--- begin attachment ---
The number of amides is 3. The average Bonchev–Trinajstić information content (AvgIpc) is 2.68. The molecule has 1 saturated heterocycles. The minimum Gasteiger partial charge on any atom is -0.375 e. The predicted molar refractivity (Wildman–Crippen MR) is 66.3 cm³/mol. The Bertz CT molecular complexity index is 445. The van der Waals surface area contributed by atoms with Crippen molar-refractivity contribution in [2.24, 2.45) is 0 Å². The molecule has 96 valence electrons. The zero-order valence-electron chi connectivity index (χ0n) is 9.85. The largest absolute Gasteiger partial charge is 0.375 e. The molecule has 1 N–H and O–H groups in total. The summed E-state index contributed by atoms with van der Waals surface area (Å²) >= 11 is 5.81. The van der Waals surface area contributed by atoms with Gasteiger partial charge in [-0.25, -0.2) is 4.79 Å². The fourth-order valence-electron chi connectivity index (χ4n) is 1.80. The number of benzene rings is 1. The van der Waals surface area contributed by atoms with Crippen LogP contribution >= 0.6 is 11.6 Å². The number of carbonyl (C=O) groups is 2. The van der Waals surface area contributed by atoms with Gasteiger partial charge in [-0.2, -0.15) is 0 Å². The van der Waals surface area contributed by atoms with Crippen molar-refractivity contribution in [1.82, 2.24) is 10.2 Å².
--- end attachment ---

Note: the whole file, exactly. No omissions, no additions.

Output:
The number of amides is 3. The average Bonchev–Trinajstić information content (AvgIpc) is 2.68. The molecule has 1 saturated heterocycles. The minimum Gasteiger partial charge on any atom is -0.375 e. The predicted molar refractivity (Wildman–Crippen MR) is 66.3 cm³/mol. The Bertz CT molecular complexity index is 445. The van der Waals surface area contributed by atoms with Crippen molar-refractivity contribution in [2.24, 2.45) is 0 Å². The molecule has 96 valence electrons. The zero-order valence-electron chi connectivity index (χ0n) is 9.85. The largest absolute Gasteiger partial charge is 0.375 e. The molecule has 1 N–H and O–H groups in total. The summed E-state index contributed by atoms with van der Waals surface area (Å²) >= 11 is 5.81. The van der Waals surface area contributed by atoms with Gasteiger partial charge in [-0.25, -0.2) is 4.79 Å². The fourth-order valence-electron chi connectivity index (χ4n) is 1.80. The number of benzene rings is 1. The van der Waals surface area contributed by atoms with Crippen LogP contribution >= 0.6 is 11.6 Å². The number of carbonyl (C=O) groups is 2. The van der Waals surface area contributed by atoms with Gasteiger partial charge in [-0.2, -0.15) is 0 Å². The van der Waals surface area contributed by atoms with Crippen molar-refractivity contribution in [1.82, 2.24) is 10.2 Å².